The Norfolk and Suffolk Aviation Museum

3 mins read

This month Keith Robinson has found a sprawling ‘Aladdin’s Cave’ of an aviation museum behind a Norfolk pub.

Near Bungay, close to the Norfolk border with Suffolk, you might come across the village of Flixton. If it’s Sunday around midday, you might even fancy stopping off for lunch at The Buck. The real treat, though, whatever day of the week, is the Norfolk and Suffolk Aviation Museum – situated behind the pub.

From the germ of an idea in 1972 to tell the story of aviation in the Waveney Valley, the Museum had modest beginnings in a Nissan Hut behind Flixton Post Office, at the time run by Jim Patterson, a veteran WWI pilot. It was officially opened in 1976 by Wing Commander Ken Wallis, who arrived in his self-designed autogyro – the self-same pilot noted for building and flying Little Nellie in the 1967 James Bond film You Only Live Twice.

F100 Super Sabre in the colours of the USAF's Skyblazers aerobatic team

The collection soon outgrew its original home and moved to its present location when the landlord of The Buck offered two small meadows behind the pub for the Museum’s use. Today, those meadows are graced by the brilliant colours of a North American F100D Super Sabre, the livery of the USAF’s Skyblazers aerobatic team. The F100 was the world’s first operational fighter capable of level supersonic flight.

The Super Sabre shares it meadow home with, amongst others, the powerful form of a Gloster Javelin. This Javelin was initially built as the FAW.7 version, but converted to an FAW.9 (F/R), which reflected the continuing development problems with the plane’s design. Its sturdy form reveals its intended function as a robust interceptor capable of undertaking duties at night and in rough weather.

Gloster Meteor F(TT)8

With its T-shaped tail plane, the Jaguar was Britain’s only delta-wing fighter, and was capable of carrying four 230-gallon drop tanks. The example in the Museum, XH892, also took part in mid-air re-fuelling trials with the Valiant. It served several squadrons, most notably 29 Squadron when on duty in Zambia whilst the Rhodesian (now Zimbabwe) crisis was played out.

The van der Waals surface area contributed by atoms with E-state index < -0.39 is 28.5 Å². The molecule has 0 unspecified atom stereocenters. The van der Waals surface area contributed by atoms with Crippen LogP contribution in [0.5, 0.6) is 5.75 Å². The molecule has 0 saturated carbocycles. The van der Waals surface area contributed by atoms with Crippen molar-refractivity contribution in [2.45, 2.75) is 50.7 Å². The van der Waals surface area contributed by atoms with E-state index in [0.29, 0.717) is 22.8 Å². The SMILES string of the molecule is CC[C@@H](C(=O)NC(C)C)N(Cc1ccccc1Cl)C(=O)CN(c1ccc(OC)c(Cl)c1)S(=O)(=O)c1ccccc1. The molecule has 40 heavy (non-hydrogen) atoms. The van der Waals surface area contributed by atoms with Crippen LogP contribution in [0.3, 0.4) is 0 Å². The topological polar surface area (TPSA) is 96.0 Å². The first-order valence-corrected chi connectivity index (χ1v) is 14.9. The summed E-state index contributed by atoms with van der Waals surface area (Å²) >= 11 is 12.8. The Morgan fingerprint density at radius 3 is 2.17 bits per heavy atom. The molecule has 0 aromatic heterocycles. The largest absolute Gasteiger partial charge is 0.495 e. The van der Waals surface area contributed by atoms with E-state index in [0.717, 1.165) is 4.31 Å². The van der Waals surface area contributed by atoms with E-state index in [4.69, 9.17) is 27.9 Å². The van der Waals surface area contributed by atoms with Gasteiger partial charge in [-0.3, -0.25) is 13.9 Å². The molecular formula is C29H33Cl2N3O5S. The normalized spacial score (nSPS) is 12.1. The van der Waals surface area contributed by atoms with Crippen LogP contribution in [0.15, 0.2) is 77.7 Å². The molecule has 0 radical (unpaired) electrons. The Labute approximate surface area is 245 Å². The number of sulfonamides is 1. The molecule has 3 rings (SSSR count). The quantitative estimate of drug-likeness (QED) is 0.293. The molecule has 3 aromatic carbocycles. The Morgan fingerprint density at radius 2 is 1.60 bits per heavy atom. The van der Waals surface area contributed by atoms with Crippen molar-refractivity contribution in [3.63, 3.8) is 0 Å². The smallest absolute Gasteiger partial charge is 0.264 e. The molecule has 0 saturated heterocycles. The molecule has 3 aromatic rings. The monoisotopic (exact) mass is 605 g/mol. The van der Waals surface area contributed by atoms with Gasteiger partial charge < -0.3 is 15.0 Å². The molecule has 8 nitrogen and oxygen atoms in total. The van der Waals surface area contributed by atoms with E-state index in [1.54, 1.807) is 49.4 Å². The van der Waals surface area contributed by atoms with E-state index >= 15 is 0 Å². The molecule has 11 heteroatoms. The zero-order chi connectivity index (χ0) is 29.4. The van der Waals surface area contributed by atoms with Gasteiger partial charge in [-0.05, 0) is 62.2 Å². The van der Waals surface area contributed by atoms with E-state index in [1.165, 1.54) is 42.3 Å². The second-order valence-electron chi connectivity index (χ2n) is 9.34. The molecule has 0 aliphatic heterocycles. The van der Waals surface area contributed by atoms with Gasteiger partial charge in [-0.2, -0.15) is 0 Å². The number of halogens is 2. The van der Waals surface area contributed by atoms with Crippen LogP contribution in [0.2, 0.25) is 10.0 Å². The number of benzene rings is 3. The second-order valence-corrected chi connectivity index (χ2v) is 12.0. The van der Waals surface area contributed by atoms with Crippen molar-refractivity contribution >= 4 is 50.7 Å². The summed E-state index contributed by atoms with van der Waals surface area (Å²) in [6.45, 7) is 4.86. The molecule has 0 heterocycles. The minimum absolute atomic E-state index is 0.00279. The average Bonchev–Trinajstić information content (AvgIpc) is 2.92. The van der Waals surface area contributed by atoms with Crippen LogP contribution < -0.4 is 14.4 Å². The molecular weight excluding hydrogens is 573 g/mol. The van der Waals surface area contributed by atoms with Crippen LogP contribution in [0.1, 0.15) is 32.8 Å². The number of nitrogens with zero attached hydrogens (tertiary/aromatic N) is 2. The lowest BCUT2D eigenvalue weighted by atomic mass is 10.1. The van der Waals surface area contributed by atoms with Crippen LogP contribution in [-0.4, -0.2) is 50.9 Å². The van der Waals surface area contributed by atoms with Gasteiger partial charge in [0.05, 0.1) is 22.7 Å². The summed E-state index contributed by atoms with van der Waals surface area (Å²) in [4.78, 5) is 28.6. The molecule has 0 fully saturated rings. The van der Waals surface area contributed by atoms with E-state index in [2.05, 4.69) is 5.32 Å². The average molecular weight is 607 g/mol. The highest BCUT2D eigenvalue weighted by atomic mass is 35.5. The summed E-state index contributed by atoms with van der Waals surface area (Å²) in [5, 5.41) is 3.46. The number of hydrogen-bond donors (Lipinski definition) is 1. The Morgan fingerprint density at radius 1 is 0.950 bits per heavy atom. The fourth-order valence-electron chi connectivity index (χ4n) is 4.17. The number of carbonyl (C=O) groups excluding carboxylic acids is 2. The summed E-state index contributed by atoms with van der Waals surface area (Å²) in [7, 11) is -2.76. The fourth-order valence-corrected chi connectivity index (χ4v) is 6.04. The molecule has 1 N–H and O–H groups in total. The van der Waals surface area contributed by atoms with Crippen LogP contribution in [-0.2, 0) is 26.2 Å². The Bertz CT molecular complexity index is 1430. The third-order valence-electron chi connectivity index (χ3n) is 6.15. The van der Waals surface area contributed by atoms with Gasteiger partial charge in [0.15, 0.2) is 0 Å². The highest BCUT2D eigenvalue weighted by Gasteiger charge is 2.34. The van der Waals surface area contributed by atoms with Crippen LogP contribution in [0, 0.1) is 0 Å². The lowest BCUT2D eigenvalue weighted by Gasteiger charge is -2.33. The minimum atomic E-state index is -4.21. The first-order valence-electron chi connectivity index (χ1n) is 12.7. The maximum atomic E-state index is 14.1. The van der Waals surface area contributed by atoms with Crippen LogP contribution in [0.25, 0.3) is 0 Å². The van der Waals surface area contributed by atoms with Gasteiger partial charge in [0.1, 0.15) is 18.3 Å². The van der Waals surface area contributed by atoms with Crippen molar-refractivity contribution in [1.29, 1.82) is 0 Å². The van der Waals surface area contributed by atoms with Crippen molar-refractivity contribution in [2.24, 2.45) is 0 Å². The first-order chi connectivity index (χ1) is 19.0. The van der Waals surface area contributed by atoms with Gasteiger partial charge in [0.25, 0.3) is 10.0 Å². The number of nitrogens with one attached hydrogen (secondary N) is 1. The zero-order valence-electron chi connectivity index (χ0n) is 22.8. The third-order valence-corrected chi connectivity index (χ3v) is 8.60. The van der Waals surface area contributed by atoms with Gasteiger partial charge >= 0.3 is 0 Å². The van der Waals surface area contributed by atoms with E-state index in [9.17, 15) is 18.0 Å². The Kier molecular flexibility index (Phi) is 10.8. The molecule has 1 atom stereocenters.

Just to remind us that our subject is aviation as a whole, not just aeroplanes, there is a good example of a Westland HAR.10. This one showed its paces at the Paris Air Show in 1963, before spending most of its active life in training. It was retired in 1980 and came to Flixton the following year.

Crossing a small bridge, one gets closer to the heart of the Museum. Here are the seven acres of land bought to house the ever-increasing collections. One of the first things I noticed here was the FMA IA-58 Pucarà, which is more a gnat than a bird of prey – hardly a ‘fortress’, which is the name’s meaning in Quechua. This twin turboprop was designed and built in Argentina as a light, tactical aeroplane for the nation’s Air Force, capable of flying from relatively short airstrips in counter-insurgency operations. Some 25 Pucaràs were deployed to the Falklands after the invasion in 1982. Never a match for British aircraft – though one did shoot down a Scout helicopter – all the Falklands Pucaràs were either destroyed or captured. A-528 Toto Juan is dressed in its national colours of light blue and white.

Another, perhaps more striking, exhibit is an example of a Bloodhound Mk.1 Surface to Air Missile (SAM), associated here with a six-wheeled Mobile Radar Transmitter. A rather sinister combination! Work began on Mk.1 Bloodhounds in 1949 when they were one of the first anti-aircraft systems to be developed in Britain after WWII.

By now it is possible to appreciate the sheer scale of the site as, looking past more aircraft, you see the Blister Hangar and the huddle of buildings which form the hub of the Museum. Standing guardian to the Blister Hangar is a Hawker Hunter FGA.9, one of myfavourite planes, and much loved and respected by the pilots who flew them. Some 2,000 Hunters were produced, with half going to overseas air-forces. When the type was retired in 1984, the airframes were quickly snapped up by foreign buyers. This one started life with 54 Squadron at Odiham in 1957 and was much travelled before retirement, ending up at Flixton in 2002.

The Blister Hangar, which was put up piecemeal as finance allowed, has now been joined by several other buildings, including the 1937 Boulton and Paul hangar complex from the old Ipswich airport, a fine exhibit in itself.

The phrase Aladdin’s Cave is used a lot, but Flixton truly deserves to be called this. The building complex contains not only moreplanes, but engines and ejection seats, microlights and hang gliders, models and medals, uniforms and signboards, and aviation memorabilia of all kinds. Oh! And a ‘NAAFI’ if you need a tea break. The collections consist of over 25,000 objects and only around 1% are not on display. It is crammed full of all kinds of everything aviation.

The Museum is run by volunteers and, because it doesn’t charge for entry, it relies on donations to survive and thrive – often gaining grants from local councils and even the Heritage Lottery Fund for major projects. Check out the website at Even better, go visit.

Keith Robinson, Military archaeologist

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